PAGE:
I'm no expert, but Byron has talked about that both Gourami's and Angelfish being both Antabandids, (sorry about spelling) and that as they grow, will see each other (more likely than not) as rivals, and fight over territory, as they are both territorial. Hopefully, he'll weigh in :lol:
I think the clouds and the catfish can go together in a ten gallon. I know clouds are cooler water fish, but can tolerate more tropical water too. They are easy to care for. The albino cats will do better in a small group of 3 minimum.
You should be able to find out your ph level from your tap, by contacting your water company, or checking on their website. That is something you should keep constant, and get fish that will work with your ph in your water - unless you want to purchase RO water, or have RO water in your home. I had no clue about water when I started, and still just know enough to understand my tank situations :)
I'm not good at telling you what you should get/keep. Start looking at fish, and seeing which you like. Read profiles of fish here and decide with some of that info.
Love to hear what you end up choosing. I'm sure others will give you some ideas :)
Thanks for all your advice guys! ^_^ I removed the silvertips and one of the sharks into the smaller tank and so far they've all settled down and become quite happy. The small tank is very peaceful and the big tank is so much happier now. I can't find the snail anymore, it was tiny and I think something ate it. Will the shy gourami have enough room if I move her too? The tank is 10L, not 10g, so its 2.6g, a very small little goldfish style tank for a child. I'm already a little concerned the shark is cramped in there but I'll probably take him back and just keep one.
Can one lone angel get along with the gouramis? I know I keep asking, the angels were the first fish I bought and I'm silly and attached to them. ^_^ If the angel is a female on her own will I have the same territory issues?
If the big tank has settled down, should I still remove more fish? (Other than the angels?) The remaining fish are all swimming around happily again, especially the white clouds who were getting terrorized.
Another question, if I end up with ammonia spikes and the fish die, do I need to drain the aquarium and start everything again? Or can I remove the dead fish, clean the tank and use most of the same water again after its had some time to settle?
To be honest with you id say do 20-30% water changes every other day just prepare the new water the day before if possible, should help reduce any risk of a drastic spike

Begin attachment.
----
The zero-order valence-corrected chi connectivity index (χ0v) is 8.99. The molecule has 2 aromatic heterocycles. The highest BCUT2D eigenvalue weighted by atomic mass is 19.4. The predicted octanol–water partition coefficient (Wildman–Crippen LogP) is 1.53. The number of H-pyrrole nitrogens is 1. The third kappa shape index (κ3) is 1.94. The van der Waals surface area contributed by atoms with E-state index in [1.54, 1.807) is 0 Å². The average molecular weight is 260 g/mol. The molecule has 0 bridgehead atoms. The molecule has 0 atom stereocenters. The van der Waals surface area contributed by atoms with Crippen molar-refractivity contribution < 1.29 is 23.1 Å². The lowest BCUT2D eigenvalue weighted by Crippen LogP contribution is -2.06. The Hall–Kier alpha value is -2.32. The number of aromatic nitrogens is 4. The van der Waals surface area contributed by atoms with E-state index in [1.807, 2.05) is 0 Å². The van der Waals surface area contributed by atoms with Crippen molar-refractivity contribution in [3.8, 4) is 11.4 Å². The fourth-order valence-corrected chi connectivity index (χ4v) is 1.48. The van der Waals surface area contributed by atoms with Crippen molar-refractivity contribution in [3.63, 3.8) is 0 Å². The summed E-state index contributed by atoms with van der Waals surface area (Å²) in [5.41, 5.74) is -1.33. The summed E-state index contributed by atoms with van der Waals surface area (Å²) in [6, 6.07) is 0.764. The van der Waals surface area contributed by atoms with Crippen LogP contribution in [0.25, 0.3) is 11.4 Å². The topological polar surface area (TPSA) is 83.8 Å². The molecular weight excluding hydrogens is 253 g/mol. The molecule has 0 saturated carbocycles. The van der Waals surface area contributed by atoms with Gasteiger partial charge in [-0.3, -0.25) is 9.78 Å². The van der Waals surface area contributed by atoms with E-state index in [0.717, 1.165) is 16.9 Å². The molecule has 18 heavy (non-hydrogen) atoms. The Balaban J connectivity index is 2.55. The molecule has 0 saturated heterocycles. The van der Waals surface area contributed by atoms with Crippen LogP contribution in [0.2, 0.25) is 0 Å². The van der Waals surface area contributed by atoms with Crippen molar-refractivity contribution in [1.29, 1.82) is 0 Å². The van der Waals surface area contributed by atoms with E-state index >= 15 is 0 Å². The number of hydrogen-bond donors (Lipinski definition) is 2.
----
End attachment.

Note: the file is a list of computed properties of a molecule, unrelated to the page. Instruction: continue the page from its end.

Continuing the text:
Just a slight correction Gwen on the issue of gourami and angelfish. It is their inherent aggressiveness and the fact that both are highly territorial that is the problem. [Angelfish are cichlids, not anabantids like the gourami. ;-)] They can see each other as rivals, and they both like to "own" their space which is the tank.
Pixie, I would remove several of the fish ASAP, which means take them back to the store if they will (they may or may not credit). Everything might appear fine now, but I can guarantee that will not last. There are fish in that mix which are going to become aggressive as they mature, as nature made them. Sometimes small spaces can inhibit this by stressing the fish so badly they simply can't be "normal," which obviously is not good for the health of the fish; sometimes the aggression is even worse because of the confined space, as the fish is frustrated and lashes out the only way it can. You are correct on the space causing the issue with the Silvertips--this particular tetra can be nippy sometimes, and small spaces almost always cause this to manifest itself. As for what should go:
all angelfish[these are fine in a small group, but in a 55g or larger tank, and being a shoaling fish they should be in a group]
all sharks [these can be downright nasty as they grow, and they will outgrow your tank in no time]
all gourami [males are territorial as noted above, and if you should happen to have more than one male, whatever the species, they will likely fight to the death--at least, they will if they are healthy]
whiteclouds [these are not strictly speaking tropicals, they do best in cooler temps; plus being picked on by the tetra is not going to keep them healthy and adds more stress]
Bristlenose [one is fine, 2 maybe, but 3 is likely too many, if 2 (or all 3) turn out to be males. They are territorial.
The Silvertips may settled down; watch them, if they don't, you will have a tank of just them because they will harass the others which causes health issues and frequently a shorter lifespan results.
We have profiles of most of these fish, if not all of them; second tab from the left in the blue bar across the top. Detailed info on numbers, tank sizes, and behaviour issues are included.